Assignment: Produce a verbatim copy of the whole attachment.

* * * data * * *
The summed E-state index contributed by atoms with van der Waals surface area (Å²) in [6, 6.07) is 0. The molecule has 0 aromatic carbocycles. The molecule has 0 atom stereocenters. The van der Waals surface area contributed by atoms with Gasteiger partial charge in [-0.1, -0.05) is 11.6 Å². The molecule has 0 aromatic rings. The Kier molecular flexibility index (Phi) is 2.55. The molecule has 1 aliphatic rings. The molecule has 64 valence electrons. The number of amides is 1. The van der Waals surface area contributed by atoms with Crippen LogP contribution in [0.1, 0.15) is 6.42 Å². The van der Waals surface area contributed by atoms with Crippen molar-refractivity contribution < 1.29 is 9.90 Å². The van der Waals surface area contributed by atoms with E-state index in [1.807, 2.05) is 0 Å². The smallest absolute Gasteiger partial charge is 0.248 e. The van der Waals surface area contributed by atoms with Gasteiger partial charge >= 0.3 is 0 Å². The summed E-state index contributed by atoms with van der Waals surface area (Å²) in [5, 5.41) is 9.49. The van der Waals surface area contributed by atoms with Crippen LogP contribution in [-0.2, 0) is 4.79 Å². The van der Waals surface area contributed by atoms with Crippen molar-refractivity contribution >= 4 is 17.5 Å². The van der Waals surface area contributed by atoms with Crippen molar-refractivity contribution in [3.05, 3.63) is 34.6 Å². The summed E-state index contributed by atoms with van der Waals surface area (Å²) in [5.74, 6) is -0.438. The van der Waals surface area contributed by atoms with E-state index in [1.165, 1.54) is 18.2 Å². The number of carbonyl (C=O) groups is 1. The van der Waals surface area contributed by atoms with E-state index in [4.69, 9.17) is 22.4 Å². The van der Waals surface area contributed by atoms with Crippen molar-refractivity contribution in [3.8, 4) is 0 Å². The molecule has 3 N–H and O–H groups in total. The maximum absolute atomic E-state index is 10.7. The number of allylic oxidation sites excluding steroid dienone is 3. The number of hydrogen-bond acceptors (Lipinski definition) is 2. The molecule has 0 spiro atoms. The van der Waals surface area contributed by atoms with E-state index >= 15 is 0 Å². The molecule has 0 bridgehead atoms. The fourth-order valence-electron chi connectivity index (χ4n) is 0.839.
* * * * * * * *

The summed E-state index contributed by atoms with van der Waals surface area (Å²) in [6, 6.07) is 0. The molecule has 0 aromatic carbocycles. The molecule has 0 atom stereocenters. The van der Waals surface area contributed by atoms with Gasteiger partial charge in [-0.1, -0.05) is 11.6 Å². The molecule has 0 aromatic rings. The Kier molecular flexibility index (Phi) is 2.55. The molecule has 1 aliphatic rings. The molecule has 64 valence electrons. The number of amides is 1. The van der Waals surface area contributed by atoms with Crippen LogP contribution in [0.1, 0.15) is 6.42 Å². The van der Waals surface area contributed by atoms with Crippen molar-refractivity contribution < 1.29 is 9.90 Å². The van der Waals surface area contributed by atoms with E-state index in [1.807, 2.05) is 0 Å². The smallest absolute Gasteiger partial charge is 0.248 e. The van der Waals surface area contributed by atoms with Gasteiger partial charge >= 0.3 is 0 Å². The summed E-state index contributed by atoms with van der Waals surface area (Å²) in [5, 5.41) is 9.49. The van der Waals surface area contributed by atoms with Crippen LogP contribution in [-0.2, 0) is 4.79 Å². The van der Waals surface area contributed by atoms with Crippen molar-refractivity contribution >= 4 is 17.5 Å². The van der Waals surface area contributed by atoms with Crippen molar-refractivity contribution in [3.05, 3.63) is 34.6 Å². The summed E-state index contributed by atoms with van der Waals surface area (Å²) in [5.74, 6) is -0.438. The van der Waals surface area contributed by atoms with E-state index in [1.165, 1.54) is 18.2 Å². The number of carbonyl (C=O) groups is 1. The van der Waals surface area contributed by atoms with E-state index in [4.69, 9.17) is 22.4 Å². The van der Waals surface area contributed by atoms with Crippen molar-refractivity contribution in [3.8, 4) is 0 Å². The molecule has 3 N–H and O–H groups in total. The maximum absolute atomic E-state index is 10.7. The number of allylic oxidation sites excluding steroid dienone is 3. The number of hydrogen-bond acceptors (Lipinski definition) is 2. The molecule has 0 spiro atoms. The van der Waals surface area contributed by atoms with E-state index >= 15 is 0 Å². The molecule has 0 bridgehead atoms. The fourth-order valence-electron chi connectivity index (χ4n) is 0.839.